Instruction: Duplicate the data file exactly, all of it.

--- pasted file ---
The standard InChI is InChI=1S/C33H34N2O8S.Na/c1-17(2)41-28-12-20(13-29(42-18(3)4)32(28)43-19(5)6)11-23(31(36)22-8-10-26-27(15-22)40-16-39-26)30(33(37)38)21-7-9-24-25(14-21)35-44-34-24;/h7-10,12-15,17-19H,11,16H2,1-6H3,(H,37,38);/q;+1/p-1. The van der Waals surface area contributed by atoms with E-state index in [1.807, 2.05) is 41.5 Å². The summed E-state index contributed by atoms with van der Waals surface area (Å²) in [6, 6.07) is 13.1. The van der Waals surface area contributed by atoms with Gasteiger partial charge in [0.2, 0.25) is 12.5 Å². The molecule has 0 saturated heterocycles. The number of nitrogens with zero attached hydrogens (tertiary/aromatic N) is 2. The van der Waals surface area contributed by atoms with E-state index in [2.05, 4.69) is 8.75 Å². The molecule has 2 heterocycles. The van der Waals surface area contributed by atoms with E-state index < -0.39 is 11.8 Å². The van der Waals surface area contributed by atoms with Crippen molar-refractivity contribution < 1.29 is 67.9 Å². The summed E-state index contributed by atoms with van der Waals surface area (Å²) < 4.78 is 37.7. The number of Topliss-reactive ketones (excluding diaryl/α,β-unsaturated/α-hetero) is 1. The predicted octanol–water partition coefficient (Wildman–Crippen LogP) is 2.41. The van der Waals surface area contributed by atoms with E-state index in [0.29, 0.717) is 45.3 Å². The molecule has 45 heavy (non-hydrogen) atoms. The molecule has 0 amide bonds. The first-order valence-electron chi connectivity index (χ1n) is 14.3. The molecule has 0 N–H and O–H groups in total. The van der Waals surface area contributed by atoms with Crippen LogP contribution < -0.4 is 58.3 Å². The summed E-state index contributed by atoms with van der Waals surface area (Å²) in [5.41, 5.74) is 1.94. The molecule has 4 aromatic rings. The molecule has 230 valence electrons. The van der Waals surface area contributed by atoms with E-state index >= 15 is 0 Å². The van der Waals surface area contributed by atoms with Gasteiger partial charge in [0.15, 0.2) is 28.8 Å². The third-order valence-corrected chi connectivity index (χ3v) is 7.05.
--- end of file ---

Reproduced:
The standard InChI is InChI=1S/C33H34N2O8S.Na/c1-17(2)41-28-12-20(13-29(42-18(3)4)32(28)43-19(5)6)11-23(31(36)22-8-10-26-27(15-22)40-16-39-26)30(33(37)38)21-7-9-24-25(14-21)35-44-34-24;/h7-10,12-15,17-19H,11,16H2,1-6H3,(H,37,38);/q;+1/p-1. The van der Waals surface area contributed by atoms with E-state index in [1.807, 2.05) is 41.5 Å². The summed E-state index contributed by atoms with van der Waals surface area (Å²) in [6, 6.07) is 13.1. The van der Waals surface area contributed by atoms with Gasteiger partial charge in [0.2, 0.25) is 12.5 Å². The molecule has 0 saturated heterocycles. The number of nitrogens with zero attached hydrogens (tertiary/aromatic N) is 2. The van der Waals surface area contributed by atoms with E-state index in [2.05, 4.69) is 8.75 Å². The molecule has 2 heterocycles. The van der Waals surface area contributed by atoms with E-state index < -0.39 is 11.8 Å². The van der Waals surface area contributed by atoms with Crippen molar-refractivity contribution < 1.29 is 67.9 Å². The summed E-state index contributed by atoms with van der Waals surface area (Å²) < 4.78 is 37.7. The number of Topliss-reactive ketones (excluding diaryl/α,β-unsaturated/α-hetero) is 1. The predicted octanol–water partition coefficient (Wildman–Crippen LogP) is 2.41. The van der Waals surface area contributed by atoms with E-state index in [0.29, 0.717) is 45.3 Å². The molecule has 45 heavy (non-hydrogen) atoms. The molecule has 0 amide bonds. The first-order valence-electron chi connectivity index (χ1n) is 14.3. The molecule has 0 N–H and O–H groups in total. The van der Waals surface area contributed by atoms with Crippen LogP contribution < -0.4 is 58.3 Å². The summed E-state index contributed by atoms with van der Waals surface area (Å²) in [5.41, 5.74) is 1.94. The molecule has 4 aromatic rings. The molecule has 230 valence electrons. The van der Waals surface area contributed by atoms with E-state index >= 15 is 0 Å². The van der Waals surface area contributed by atoms with Gasteiger partial charge in [0.15, 0.2) is 28.8 Å². The third-order valence-corrected chi connectivity index (χ3v) is 7.05.